When I initially borrowed Jacqueline, I was not sure whether I would actually use the bicycle for transportation, or just ride a bit in my spare time. But after half a day, I decided not to renew my weekly public transport card for the duration of my stay in Vienna. It is very easy to get around the city by bicycle - not just through the central touristy parts, but through Vienna proper. To demonstrate, Jacqueline will show you one of her daily routines.
At 7:00 am, we are off to the office via the Danube Canal Path - which functions like a cross-town bicycle highway through Vienna. It just so happens that both my flat and my office are close to the canal, so our route to work is pretty straightforward. Pictured above is the nearest entrance onto the path.
The Danube Canal is an offshoot of the Danube River. Both the canal and the river proper have bicycle paths running alongside, but the advantage of he canal path is that it cuts through the center.
One thing I like about it, is how green the water looks - especially in the morning. No idea whether this is due to reflection from trees or chemical pollution, but it looks nice and so I choose to believe the former.
There are some cobblestone stretches along the path, and the 28" Schwalbe Delta Cruisers on Jacqueline are just fine with them. But I have seen other cyclists get off their bikes and walk here.
Some parts of the canal path are woodsy and surreal-looking.
Jacqueline enjoys this sort of scenery the most.
Other stretches are more urban and take you closer to the main road.
That's okay too, but cycling here during rush hour will give you a nice helping of auto exhaust fumes. Have others noticed this problem in large cities? I have been told that automobile emissions in Europe (not counting former Eastern-bloc countries) are supposed to be less toxic than in the US, but my lungs seem to disagree. If anybody has more info about this, please share.
Heading toward the Southern edge of town, the scenery on the Danube Canal Path grows distinctly less picturesque. We are now cycling alongside the highway. And yes, that is a highway sign for Budapest and Bratislava. Bratislava (capital of Slovakia) is only a 45 minute drive away from this point. But instead of going there, Jacqueline heads to the office.
The landscape around my place of work is somewhat post-apocalyptic, but over time I have grown fond of it. Lots of interesting research facilities there, and I work with nice people. The total time it takes Jacqueline to cycle to the office from our flat is 20 minutes - the exact time it takes to commute using public transport.
I rarely stay at the office all day, but typically have meetings all over the city. On this day I had an afternoon meeting in a Cafe at the end of the Prater - the largest park in Vienna.
Lusthaus Cafe. Before you misunderstand what I do for a living - it's not what is sounds like in English. The name means "funhouse". This was about a 10 minute ride from the office for Jacqueline. After the meeting, we briefly returned to work, leaving in the late afternoon to run some errands.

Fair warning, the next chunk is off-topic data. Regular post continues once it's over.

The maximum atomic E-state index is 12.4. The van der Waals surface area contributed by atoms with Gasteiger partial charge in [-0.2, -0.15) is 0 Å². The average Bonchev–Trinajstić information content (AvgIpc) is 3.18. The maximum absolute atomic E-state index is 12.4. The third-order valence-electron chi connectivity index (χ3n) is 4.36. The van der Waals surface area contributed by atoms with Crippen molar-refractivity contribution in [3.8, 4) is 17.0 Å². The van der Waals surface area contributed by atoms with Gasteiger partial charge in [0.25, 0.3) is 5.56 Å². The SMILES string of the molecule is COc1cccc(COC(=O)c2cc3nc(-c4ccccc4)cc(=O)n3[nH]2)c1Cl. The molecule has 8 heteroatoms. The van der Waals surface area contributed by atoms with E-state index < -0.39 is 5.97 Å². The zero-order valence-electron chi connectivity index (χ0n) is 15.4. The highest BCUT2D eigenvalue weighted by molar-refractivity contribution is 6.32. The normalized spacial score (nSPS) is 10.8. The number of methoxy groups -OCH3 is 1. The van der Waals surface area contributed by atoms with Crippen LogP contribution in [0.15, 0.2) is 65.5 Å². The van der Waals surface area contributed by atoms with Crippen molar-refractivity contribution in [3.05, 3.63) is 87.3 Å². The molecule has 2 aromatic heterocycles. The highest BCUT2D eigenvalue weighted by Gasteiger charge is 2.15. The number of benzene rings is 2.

First stop: the bank, in the city center, a 25 minute ride away. To get here, Jacqueline rode back via the Danube Canal path, and then along the Ring Road - which is another "bicycle highway" that loops around the city center.
Jacqueline then proceeded to the photo store in an adjacent district - a 15 minute ride away - to buy some film. She rode there mostly on the road, via a combination of bicycle lanes, "sharrow"-marked side streets, and unmarked side streets. The thing about "sharrows" in Vienna, is that they are mostly painted on 1-way streets against the flow of traffic. Yes, against. The speed limit on these streets is usually 30 km/h. This design goes against everything I have come to believe over the past year as a cyclist in Boston. What do you think of it? And could anybody comment whether Copenhagen and Amsterdam are the same in this respect?
After the photo store, Jacqueline was locked up on a main shopping street and waited a bit while I met a friend for coffee. Then we went to the grocery store Billa.
Jacqueline was proud that she could fit 1/2 week's worth of groceries and my laptop bag into a single pannier. (She is lazy and did not want to open the second one.)
As dusk approached, we cycled home - once again via a combination of roads, then the Ring Path via the route described here. All in all, I would estimate that Jacqueline did a couple of hours of back and forth cycling, and this was typical of how much I travel through the city on an average day in Vienna. Normally all of these trips would have been done using public transport. The travel time by bike is about the same.
I rode Jacqueline for transportation for the last week of my stay in Vienna. It was wonderful and made up for my bad luck earlier this month. I now feel like an idiot that I didn't just buy a bicycle when I lived here for longer stretches in previous years. Cycling in the countryside on my days off was nice, but I have to say that commuting by bike in Vienna is even nicer. And regardless of what the local shops might tell you, a 3-speed is sufficient to tackle "hilly Vienna". I am by no means in the best shape and had no trouble. Of course, the vintage magic of Jacqueline might play a role in that as well. But in any case - if you are in Vienna, get a bicycle and enjoy the city, whether you are a leisurely visitor or work at a fast-paced job!